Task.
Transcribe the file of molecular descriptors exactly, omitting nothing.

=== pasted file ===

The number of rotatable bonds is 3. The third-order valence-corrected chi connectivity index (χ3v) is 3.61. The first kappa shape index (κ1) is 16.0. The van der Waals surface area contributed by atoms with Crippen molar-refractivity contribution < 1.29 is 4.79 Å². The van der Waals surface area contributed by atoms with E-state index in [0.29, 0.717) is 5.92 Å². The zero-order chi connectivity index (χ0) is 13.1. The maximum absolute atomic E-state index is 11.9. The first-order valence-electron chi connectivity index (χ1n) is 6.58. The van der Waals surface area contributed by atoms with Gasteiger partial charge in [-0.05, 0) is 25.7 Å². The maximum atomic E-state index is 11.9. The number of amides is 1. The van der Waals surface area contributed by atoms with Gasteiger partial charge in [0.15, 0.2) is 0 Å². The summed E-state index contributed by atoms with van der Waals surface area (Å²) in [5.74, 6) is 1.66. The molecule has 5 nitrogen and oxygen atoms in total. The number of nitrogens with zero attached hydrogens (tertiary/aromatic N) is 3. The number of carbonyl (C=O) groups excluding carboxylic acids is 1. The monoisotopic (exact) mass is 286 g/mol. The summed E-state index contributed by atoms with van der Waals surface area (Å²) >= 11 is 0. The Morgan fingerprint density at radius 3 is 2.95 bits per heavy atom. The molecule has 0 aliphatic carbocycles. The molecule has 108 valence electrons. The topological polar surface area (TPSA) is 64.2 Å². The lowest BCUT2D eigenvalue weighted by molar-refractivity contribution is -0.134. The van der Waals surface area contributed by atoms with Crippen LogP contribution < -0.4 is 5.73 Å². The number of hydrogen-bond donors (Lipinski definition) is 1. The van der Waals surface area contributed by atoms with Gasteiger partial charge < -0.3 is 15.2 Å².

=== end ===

The number of rotatable bonds is 3. The third-order valence-corrected chi connectivity index (χ3v) is 3.61. The first kappa shape index (κ1) is 16.0. The van der Waals surface area contributed by atoms with Crippen molar-refractivity contribution < 1.29 is 4.79 Å². The van der Waals surface area contributed by atoms with E-state index in [0.29, 0.717) is 5.92 Å². The zero-order chi connectivity index (χ0) is 13.1. The maximum absolute atomic E-state index is 11.9. The first-order valence-electron chi connectivity index (χ1n) is 6.58. The van der Waals surface area contributed by atoms with Gasteiger partial charge in [-0.05, 0) is 25.7 Å². The maximum atomic E-state index is 11.9. The number of amides is 1. The van der Waals surface area contributed by atoms with Gasteiger partial charge in [0.15, 0.2) is 0 Å². The summed E-state index contributed by atoms with van der Waals surface area (Å²) in [5.74, 6) is 1.66. The molecule has 5 nitrogen and oxygen atoms in total. The number of nitrogens with zero attached hydrogens (tertiary/aromatic N) is 3. The number of carbonyl (C=O) groups excluding carboxylic acids is 1. The monoisotopic (exact) mass is 286 g/mol. The summed E-state index contributed by atoms with van der Waals surface area (Å²) >= 11 is 0. The Morgan fingerprint density at radius 3 is 2.95 bits per heavy atom. The molecule has 0 aliphatic carbocycles. The molecule has 108 valence electrons. The topological polar surface area (TPSA) is 64.2 Å². The lowest BCUT2D eigenvalue weighted by molar-refractivity contribution is -0.134. The van der Waals surface area contributed by atoms with Crippen LogP contribution < -0.4 is 5.73 Å². The number of hydrogen-bond donors (Lipinski definition) is 1. The van der Waals surface area contributed by atoms with Gasteiger partial charge < -0.3 is 15.2 Å².